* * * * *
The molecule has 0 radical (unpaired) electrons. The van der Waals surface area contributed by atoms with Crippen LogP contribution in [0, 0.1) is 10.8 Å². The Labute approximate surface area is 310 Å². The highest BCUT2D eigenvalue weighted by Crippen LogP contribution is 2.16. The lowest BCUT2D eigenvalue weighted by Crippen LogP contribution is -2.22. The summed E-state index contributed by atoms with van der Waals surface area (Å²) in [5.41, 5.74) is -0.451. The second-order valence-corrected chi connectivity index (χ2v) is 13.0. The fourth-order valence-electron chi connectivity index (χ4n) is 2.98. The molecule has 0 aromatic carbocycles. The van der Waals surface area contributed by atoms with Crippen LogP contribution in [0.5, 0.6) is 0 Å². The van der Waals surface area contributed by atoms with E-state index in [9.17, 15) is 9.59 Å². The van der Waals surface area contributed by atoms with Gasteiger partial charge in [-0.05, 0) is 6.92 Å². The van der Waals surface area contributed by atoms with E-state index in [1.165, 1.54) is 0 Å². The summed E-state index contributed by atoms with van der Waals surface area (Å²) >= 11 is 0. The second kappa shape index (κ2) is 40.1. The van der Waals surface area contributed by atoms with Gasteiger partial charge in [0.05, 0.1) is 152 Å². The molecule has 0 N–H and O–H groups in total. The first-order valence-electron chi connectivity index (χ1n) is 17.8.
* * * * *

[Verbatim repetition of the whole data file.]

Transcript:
The molecule has 0 radical (unpaired) electrons. The van der Waals surface area contributed by atoms with Crippen LogP contribution in [0, 0.1) is 10.8 Å². The Labute approximate surface area is 310 Å². The highest BCUT2D eigenvalue weighted by Crippen LogP contribution is 2.16. The lowest BCUT2D eigenvalue weighted by Crippen LogP contribution is -2.22. The summed E-state index contributed by atoms with van der Waals surface area (Å²) in [5.41, 5.74) is -0.451. The second-order valence-corrected chi connectivity index (χ2v) is 13.0. The fourth-order valence-electron chi connectivity index (χ4n) is 2.98. The molecule has 0 aromatic carbocycles. The van der Waals surface area contributed by atoms with Crippen LogP contribution in [0.5, 0.6) is 0 Å². The van der Waals surface area contributed by atoms with E-state index in [9.17, 15) is 9.59 Å². The van der Waals surface area contributed by atoms with Gasteiger partial charge in [-0.05, 0) is 6.92 Å². The van der Waals surface area contributed by atoms with E-state index in [1.165, 1.54) is 0 Å². The summed E-state index contributed by atoms with van der Waals surface area (Å²) >= 11 is 0. The second kappa shape index (κ2) is 40.1. The van der Waals surface area contributed by atoms with Gasteiger partial charge in [0.05, 0.1) is 152 Å². The molecule has 0 N–H and O–H groups in total. The first-order valence-electron chi connectivity index (χ1n) is 17.8.